Exploring Snowy Sapporo
Sapporo is the capital of Japan’s biggest prefecture, Hokkaido.
You might have heard of Sapporo when it comes to winter sport as it gets a lot of snow in winter.
So, it’s not surprising that Sapporo is the host of the biggest winter festival in Japan, the Sapporo Yuki Matsuri.
But there’s more to explore and thus I want to show you around a bit today.
In front of JR Sapporo Station.
Sapporo City (札幌市) is the 4th largest city in Japan (measured by population). It’s also the capital of Hokkaido Prefecture (map).
Most tourist attractions in Sapporo City can be reached on foot as they are in walking distance from the train station.
One of the first things you’ll probably come across is this red brick building which is the “Former Hokkaido Government Office“.
It’s on the way from the JR train station to Odori Park and I happened to stop by when I was heading to the Snow Festival.
You can enter free of charge. It’s open daily from 8:45 – 18:00 and only closed during the end of the year / beginning of the new year.
The current building was constructed in 1888 and is an example of American neo-baroque architecture
A cute sign tells you to be careful in winter. Not only snow, but huge icicles might fall onto your head!
Inside you’ll find a few historical exhibits.
One of the most famous symbols of Sapporo is without a doubt the “Sapporo Clock Tower“, Tokeidai (時計台).
You’ll run right into it on your way from the station to Odori Park.
There’s an admission fee of 200 yen, so you might just want to take photos from the outside instead.
It’s open daily from 8:45 -17:10. Please check the official website for holidays.
I went inside for you and took a few photos, so you can decide if you want to pay the admission fee or rather skip going inside.
You’ll find a few old photos of the original clock tower.
There’s also a model of the clock that you can see outside attached to the tower.
And there’s a miniature model of the clock tower and its surroundings.
You will probably come across a few smaller temples and shrines, but none of them is huge or famous.
They’re still great for taking some rare snow-covered temple / shrine photos. ;)
The previous photos make it seem as if Sapporo has an European flair and isn’t a big city at all.
But that’s wrong. The previous buildings are surrounded by the typical Japanese big city landscape, namely skyscrapers, department stores etc.
There are plenty of tiny shopping arcades as well.
And in winter there will be adorable snow sculptures even far away from the famous Yuki Matsuri.
The Sapporo Tower (you can see it in the background on the right photo above) stands on one end of the huge Odori Park. If you don’t mind paying the admission fee, you can go to the highest observation platform and have a lovely view of Sapporo City.
Odori Park (大通公園) is always nice for a walk in any season. I couldn’t take any photos of the park itself as the “Sapporo Snow Festival” took place at that time. While Sapporo Tower is located at one end of the park, this building, the “Sapporo City Archive Museum“, stands on the opposite side (distance from the tower ~ 1,5 km).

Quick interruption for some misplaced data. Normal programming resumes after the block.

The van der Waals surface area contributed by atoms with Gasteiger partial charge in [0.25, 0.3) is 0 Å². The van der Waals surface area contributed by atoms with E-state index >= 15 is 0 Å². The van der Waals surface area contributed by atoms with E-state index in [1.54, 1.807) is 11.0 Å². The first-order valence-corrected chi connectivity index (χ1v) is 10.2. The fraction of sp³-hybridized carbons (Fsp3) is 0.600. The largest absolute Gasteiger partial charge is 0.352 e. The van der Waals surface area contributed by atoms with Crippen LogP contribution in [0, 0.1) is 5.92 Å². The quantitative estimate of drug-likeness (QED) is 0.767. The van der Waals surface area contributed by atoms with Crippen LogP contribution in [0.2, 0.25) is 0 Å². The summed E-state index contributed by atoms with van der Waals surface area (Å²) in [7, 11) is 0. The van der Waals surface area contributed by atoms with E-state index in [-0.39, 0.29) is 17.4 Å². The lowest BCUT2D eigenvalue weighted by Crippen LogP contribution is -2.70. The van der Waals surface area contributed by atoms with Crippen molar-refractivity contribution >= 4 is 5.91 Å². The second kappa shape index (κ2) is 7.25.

The entrance is free of charge and as the name states you’ll learn about Sapporo’s history.
They have a few exhibits there, so after you’ve strolled through Odori Park it can’t hurt to pay a visit here as well.
They also had hundreds of photos of previous “Sapporo Snow Festivals”. Very interesting!
Another tourist attraction in Sapporo is the “Nijo Market” (Nijo Ichiba, 二条市場).
Nijo Market is said to have developed in the early Meiji Period, when fishermen from Ishikari Bay started selling fresh fish there.
Nowadays it’s a local market for fresh seafood. Just as the locals you can stroll around and buy something if you’re interested.
Though if you don’t live in Sapporo, I guess you can’t really do anything with those.
But don’t worry, most merchants have a small restaurant as well, so you could just enjoy fresh seafood there. And I highly recommend you do!
For me it was too early to eat at the fish market, so I ate at a normal restaurant.
When the weather is as cold as in Hokkaido, you gotta warm up with nabe or a hot noodle soup!
Let me know if you have been to any of these attractions and how you liked them.
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Upcoming events in 2017:
- Apr 15 - May 28: Fuji Shibazakura Festival
- Apr 29 - May 7: Golden Week !!!
- May 3-4: Hakata Dontaku Festival
- May 3-5: Kite-Fighting (Hamamatsu)
- May 13-14: Kanda Matsuri (Tokyo)
- May 15: Aoi Matsuri (Kyoto)
- May 19-20: Takigi O-Noh (Nara)
- May 19-21-: Asakusa Sanja Matsuri
- May 27-28: Aioi Peron Matsuri (Hyogo)
- June 1-2: Takigi Noh Bonfire (Kyoto)
- June 7-17: Sanno Matsuri (Tokyo)